A.) You want to show your sweetie how much you love him/her this Valentine's Day by showering him/her with sweet, bite-sized treats that are cute, heart-shaped, and every other cloying adjective that can be used to describe the Feb. 14th holiday.
B.) You're (still) single (again) and need an unhealthy dessert to accompany the bucket of Chinese food you'll be consuming while wearing black and watching Fatal Attraction at such a high volume that it drowns out the sound of your roommate making heart-shaped french toast for her "romantic blinner date."
C.) You appreciate the food-on-a-stick genre. Examples include shish-kabobs, lollipops, popsicles, and anything found at the Wisconsin State Fair.
3-4 oz. fruit spread/jam/jelly/preserves. I used Hero Strawberry Preserves because frankly, it's the best out there
Unbaked pie crust (Here's my recipe!)
Flour to use in dough-rolling process
Wooden sticks/skewers to use as popsicle sticks, these will get baked in the oven with the pies
Cookie cutter - heart-shaped if you're in a relationship, pentagram shaped if you're not and all sorts of bitter
**I discovered too late that I did not own any cookie cutters, so I cut a heart out of a thick piece of posterboard and used it as a stencil.
1 egg, for egg white wash
4 oz. white chocolate chips
2 tbs. milk
1/3 cup confectioner's sugar
Roll out your dough to about 1/8" in thickness. I suggest spreading more flour than usual on the rolling surface, this will help to lift the cut dough without it breaking. Using the cookie cutter (or stencil) cut out an equal number of shapes.
|Strawberry preserves, rolling pin and flour, pie crust with heart stencil|
Place half the hearts on an ungreased cookie sheet. Press the wooden skewer into the bottom of each heart. Add a dollop of the fruit spread in the center (but only a small dollop! A little goes a long way), then top off with the second half of the hearts. It helps to run a little water around the edges of each bottom piece before sealing with the top half, as you want to make sure to firmly press the two edges together. Use an extra skewer to press a decorative edge around the heart.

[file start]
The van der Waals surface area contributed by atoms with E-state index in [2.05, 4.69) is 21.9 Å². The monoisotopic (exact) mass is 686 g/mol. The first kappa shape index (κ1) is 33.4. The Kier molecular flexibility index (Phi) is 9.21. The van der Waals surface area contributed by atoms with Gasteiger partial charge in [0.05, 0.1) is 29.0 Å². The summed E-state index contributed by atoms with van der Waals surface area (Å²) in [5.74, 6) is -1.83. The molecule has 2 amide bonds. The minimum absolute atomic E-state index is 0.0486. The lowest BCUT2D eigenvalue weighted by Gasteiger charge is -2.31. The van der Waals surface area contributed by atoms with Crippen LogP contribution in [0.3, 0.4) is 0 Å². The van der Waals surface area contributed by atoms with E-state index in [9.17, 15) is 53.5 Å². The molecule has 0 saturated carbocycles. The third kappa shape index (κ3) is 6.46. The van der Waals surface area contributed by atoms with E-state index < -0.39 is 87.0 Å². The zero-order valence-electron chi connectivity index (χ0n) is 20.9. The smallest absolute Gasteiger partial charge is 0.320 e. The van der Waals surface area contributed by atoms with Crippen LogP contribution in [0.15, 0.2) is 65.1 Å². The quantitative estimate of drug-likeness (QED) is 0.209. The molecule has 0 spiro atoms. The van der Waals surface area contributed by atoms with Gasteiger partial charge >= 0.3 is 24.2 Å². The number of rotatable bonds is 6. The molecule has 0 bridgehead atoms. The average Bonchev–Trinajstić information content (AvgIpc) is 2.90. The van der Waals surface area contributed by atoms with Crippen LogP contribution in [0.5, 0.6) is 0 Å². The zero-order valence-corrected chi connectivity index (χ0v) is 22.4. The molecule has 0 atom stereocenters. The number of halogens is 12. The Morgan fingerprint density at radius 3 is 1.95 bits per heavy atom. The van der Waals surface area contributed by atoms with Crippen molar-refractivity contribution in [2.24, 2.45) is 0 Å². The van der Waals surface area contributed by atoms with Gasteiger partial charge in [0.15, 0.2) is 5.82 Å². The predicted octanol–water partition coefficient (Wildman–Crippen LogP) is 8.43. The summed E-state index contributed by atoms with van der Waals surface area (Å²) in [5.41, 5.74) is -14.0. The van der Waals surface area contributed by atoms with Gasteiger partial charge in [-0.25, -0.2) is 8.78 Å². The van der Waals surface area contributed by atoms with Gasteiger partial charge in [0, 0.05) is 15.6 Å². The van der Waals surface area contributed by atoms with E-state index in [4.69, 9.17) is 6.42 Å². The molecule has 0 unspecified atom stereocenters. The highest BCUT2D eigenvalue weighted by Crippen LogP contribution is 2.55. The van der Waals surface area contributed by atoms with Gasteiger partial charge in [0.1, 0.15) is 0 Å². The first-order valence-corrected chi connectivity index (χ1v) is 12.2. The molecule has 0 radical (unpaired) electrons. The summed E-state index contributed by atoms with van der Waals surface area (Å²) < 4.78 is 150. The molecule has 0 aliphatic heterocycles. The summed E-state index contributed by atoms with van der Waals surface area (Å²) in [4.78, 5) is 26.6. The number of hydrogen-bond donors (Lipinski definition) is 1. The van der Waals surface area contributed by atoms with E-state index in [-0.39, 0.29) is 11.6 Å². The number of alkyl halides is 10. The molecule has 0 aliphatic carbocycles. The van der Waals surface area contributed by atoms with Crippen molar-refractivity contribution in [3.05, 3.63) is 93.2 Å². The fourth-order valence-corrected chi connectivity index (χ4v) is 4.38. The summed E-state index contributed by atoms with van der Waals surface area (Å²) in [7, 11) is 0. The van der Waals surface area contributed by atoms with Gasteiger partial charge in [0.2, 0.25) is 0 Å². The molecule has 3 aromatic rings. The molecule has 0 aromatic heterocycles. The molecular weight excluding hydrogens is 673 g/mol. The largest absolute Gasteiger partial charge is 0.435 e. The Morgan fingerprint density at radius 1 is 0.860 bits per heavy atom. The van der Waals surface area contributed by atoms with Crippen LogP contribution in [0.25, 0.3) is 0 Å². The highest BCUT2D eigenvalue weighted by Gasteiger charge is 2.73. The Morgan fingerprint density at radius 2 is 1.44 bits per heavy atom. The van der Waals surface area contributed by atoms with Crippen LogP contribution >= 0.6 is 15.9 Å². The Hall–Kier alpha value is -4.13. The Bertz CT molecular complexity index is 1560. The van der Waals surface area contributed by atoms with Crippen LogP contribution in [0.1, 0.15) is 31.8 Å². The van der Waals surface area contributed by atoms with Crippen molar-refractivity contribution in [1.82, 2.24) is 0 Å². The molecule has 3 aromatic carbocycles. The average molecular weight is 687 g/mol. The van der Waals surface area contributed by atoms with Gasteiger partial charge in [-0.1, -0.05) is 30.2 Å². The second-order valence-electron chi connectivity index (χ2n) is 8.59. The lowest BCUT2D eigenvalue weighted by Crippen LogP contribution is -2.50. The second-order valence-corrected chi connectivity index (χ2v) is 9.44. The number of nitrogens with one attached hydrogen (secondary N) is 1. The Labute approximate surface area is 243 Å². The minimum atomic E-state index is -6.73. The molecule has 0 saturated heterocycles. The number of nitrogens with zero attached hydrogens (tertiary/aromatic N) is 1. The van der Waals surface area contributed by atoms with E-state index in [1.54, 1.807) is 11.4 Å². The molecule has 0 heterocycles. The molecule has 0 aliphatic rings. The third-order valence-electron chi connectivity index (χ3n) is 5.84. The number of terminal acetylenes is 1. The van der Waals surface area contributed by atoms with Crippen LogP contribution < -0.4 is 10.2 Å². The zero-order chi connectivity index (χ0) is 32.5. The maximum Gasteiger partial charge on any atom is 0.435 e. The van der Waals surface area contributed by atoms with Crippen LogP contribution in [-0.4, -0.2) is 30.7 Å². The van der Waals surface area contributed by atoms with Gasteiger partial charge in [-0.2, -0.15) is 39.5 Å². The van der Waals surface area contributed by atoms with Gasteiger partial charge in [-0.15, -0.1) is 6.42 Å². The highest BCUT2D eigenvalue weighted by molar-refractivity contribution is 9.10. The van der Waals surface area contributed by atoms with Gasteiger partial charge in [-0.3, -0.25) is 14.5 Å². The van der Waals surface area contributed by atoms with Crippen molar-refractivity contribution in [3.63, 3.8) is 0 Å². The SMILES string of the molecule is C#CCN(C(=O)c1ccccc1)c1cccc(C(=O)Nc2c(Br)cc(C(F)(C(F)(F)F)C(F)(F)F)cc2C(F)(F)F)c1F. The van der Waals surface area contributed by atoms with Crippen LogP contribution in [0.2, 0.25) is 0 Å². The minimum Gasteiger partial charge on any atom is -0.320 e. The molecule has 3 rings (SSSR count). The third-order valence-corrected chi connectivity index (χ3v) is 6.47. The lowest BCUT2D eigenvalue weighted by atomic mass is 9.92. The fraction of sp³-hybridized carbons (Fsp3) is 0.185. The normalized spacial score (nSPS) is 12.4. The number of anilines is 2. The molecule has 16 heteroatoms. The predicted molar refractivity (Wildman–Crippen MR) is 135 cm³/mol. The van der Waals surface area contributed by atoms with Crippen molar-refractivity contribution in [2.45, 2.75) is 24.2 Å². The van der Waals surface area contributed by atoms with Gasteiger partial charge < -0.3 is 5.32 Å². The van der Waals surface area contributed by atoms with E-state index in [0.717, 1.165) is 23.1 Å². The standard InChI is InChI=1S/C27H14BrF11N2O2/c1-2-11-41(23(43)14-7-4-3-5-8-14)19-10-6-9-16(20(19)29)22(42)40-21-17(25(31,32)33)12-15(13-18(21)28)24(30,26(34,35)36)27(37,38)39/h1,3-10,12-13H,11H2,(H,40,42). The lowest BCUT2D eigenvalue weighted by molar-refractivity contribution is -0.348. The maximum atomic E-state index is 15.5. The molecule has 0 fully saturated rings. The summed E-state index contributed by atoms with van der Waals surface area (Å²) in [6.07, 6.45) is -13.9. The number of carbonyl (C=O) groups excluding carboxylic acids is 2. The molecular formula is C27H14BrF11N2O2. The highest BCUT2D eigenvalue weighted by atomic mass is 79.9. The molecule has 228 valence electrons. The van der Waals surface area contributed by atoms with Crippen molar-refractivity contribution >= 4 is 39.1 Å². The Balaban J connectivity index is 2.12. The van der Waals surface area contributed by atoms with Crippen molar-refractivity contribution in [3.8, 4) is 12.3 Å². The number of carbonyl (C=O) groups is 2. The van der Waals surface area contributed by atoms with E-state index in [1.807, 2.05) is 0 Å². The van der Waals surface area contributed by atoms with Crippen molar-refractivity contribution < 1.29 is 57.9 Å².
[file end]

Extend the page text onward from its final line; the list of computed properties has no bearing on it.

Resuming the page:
|The Four Stages of Pie Popdom|
I found it best to work assembly-line style, performing one step to all the slices before moving on to the next step. Once you're close to finishing the last of the pops, preheat the oven to 375 degrees (there's no need to preheat the oven at the beginning of the process, I found the first few pops to be a bit time-consuming as I was still figuring out my system and finding my groove.)
|A Pie Pops tryptic|
Brush a coat of egg white wash over the top of each pop and bake for about 15 minutes, or until golden brown.
While the pops are cooling, make the glaze - whisk together the chocolate, milk and sugar until creamy. Drizzle over the pops in a fun, decorative fashion.
If you're feeling creative, you can add a bow, glitter, paint or sparkles to the sticks. The amount of flair you add to the pops is in direct corelation with the amount of love you have for the recipaint of the pie pops. My pie pops did not have any such embellishments.
I got my inspiration for this post from three different sources - the William-Sonoma catalogue, my roommate who flipped through said Willam-Sonoma catalogue, and this site, which apparently came up with the idea for heart-shaped pie pops before anyone else.